Skillful contract workers have proved the difference between success and failure for numerous businesses.
5 min read
This story originally appeared on Glassdoor
Freelancers are among the most valuable workers businesses have access to — and many successful companies simply couldn’t thrive without them.
Your company may not need a full-time, 40-hours a week graphic designer on staff, but you could easily reach a point where a great corporate design could transform your business. Just ask the freelancer who created Nike’s iconic Swoosh. Skillful contract workers, including attorneys, programmers and writers, have proved the difference between success and failure for numerous businesses.
Yet for all that freelancers bring to the table, many companies — whether large corporations or early-stage startups — fail to treat them nearly as well as they do their full-time employees. Every long-term freelancer has a horror story about jumping through hoops and making 20 phone calls just to get paid for a long-overdue invoice. Beyond payment issues, many companies communicate with independent workers poorly (or not at all), and others don’t even consider giving them opportunities to grow.
What these companies miss is that this sort of treatment isn’t just bad for self-employed talent — it’s bad for their bottom lines. Freelancers are expected to make up about half of the American workforce within a decade. That’s a lot of people, and if they’re treated poorly, the vast majority of them will underperform at work.
If businesses are hoping to thrive during the coming shift to the 1099 economy, they’ll have to start treating freelancers with the same respect and consideration they give to full-time staff.
Freelancers Can Make or Break Your Business
Contrary to popular belief, many — if not most — independent workers don’t want a full-time job. They thrive on the freedom and flexibility that freelancing affords them, which includes the ability to turn down work from companies that don’t treat them the right way. Good freelancers are in high demand, and if you treat them poorly, they’ll simply go work with someone else.
Mistreatment can cause project delays when workers aren’t motivated or stop working until they receive an overdue payment. Just as is the case with full-time workers, companies that fail to treat freelancers with respect will eventually develop a bad reputation, making it harder to bring in good people moving forward.
Related: Contractors Are People Too — How to Enhance the Experience of Company Culture Beyond Full-Time, In-House Employees
How Companies Can Thrive in the 1099 Economy
The most obvious way to retain and motivate independent talent is to pay them well and pay them on time. Find a pricing structure that makes sense for both parties before you start working together, then make sure you have processes in place that allow you to pay people in a timely manner. Since non-salaried freelance workers often lack a regular income, a late payment can be the difference between making or missing their rent or mortgage payment that month.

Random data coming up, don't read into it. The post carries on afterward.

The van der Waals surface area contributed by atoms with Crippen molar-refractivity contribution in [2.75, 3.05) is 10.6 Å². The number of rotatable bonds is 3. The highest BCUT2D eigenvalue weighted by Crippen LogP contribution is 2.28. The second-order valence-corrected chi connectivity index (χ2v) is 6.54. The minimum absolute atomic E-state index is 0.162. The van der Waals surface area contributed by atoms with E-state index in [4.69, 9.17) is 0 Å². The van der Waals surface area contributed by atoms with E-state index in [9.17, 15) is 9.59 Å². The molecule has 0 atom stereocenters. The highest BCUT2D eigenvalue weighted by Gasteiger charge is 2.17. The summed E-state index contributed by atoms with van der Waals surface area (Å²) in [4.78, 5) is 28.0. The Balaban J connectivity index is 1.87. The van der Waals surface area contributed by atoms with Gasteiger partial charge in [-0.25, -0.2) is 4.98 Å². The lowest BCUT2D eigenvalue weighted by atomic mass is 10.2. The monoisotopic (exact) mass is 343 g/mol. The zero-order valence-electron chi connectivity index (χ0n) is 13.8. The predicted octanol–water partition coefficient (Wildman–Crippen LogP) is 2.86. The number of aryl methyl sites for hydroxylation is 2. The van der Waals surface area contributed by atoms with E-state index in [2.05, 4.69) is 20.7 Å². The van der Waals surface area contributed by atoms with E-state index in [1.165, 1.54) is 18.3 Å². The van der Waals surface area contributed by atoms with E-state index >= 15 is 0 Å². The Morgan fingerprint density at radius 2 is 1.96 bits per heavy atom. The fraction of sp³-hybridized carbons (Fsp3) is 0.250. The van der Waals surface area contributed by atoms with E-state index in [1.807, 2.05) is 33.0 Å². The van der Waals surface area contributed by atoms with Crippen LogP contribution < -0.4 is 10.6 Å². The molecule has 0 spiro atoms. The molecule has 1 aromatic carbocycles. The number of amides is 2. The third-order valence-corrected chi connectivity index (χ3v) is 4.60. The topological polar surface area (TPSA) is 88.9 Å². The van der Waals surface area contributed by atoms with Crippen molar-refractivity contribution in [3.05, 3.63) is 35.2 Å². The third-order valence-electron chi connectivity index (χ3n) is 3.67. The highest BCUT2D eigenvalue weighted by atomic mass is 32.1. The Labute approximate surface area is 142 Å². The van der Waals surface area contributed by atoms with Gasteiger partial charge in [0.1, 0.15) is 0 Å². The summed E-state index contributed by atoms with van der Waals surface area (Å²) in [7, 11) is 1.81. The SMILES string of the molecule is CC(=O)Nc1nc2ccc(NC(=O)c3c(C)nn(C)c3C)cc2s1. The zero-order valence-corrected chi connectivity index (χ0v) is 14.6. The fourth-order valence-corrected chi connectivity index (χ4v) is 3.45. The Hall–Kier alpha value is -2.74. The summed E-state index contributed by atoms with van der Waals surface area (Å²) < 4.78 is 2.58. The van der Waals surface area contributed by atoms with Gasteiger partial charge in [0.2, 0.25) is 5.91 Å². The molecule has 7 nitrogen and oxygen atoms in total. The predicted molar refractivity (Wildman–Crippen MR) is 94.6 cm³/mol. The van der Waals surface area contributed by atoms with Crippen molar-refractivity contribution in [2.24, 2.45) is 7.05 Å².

Beyond payments, my experience as both a freelancer and an employer has taught me that freelancers want what all workers want: opportunities to learn, grow and achieve with each job or assignment, and to feel appreciated and respected by the people they work with.
One way to do this is by integrating new freelancers into your team and onboarding them to your tools and processes. Make an effort to set expectations and goals from the beginning, and to communicate as clearly as possible what the worker’s task is and who are the relevant employees for helping them achieve it. It’s tempting to run through these things on the phone, but writing them out in a best-practices email can go a long way toward helping people feel settled.
Consider making your freelancers feel welcome by giving them some of the same perks full-time workers get. If you have an extra desk sitting around, why not let them come in and use it for a day if they’d like? Freelancing can be a lonely business, after all. By the same token, invite folks to lunch and office parties, share company discounts and make introductions when possible.
When offboarding, look to give contract workers a good review and refer them to others if they’ve done a good job. If they haven’t, make an effort to communicate clearly what your expectations were and where they fell short. This can help freelancers grow, and it reduces the likelihood that they will walk away telling others that you were not the best partner to work with.
Related: New Hire Onboarding Checklist
Relationships Matter Most
Every freelancer’s needs are different. Some will be more concerned with being paid quickly, whereas others will most value the opportunity for professional development. The key is to build relationships with your freelancers and listen to what matters most to them.
Ultimately, if you’re rewarding good work and looking for ways to make people feel welcome, appreciated and respected, you’re on the right track. If you treat freelancers like a valued, albeit extended part of your team, you’ll be able to build a roster of reliable, motivated contract workers that can enrich your company for years to come.
By Ugur Kaner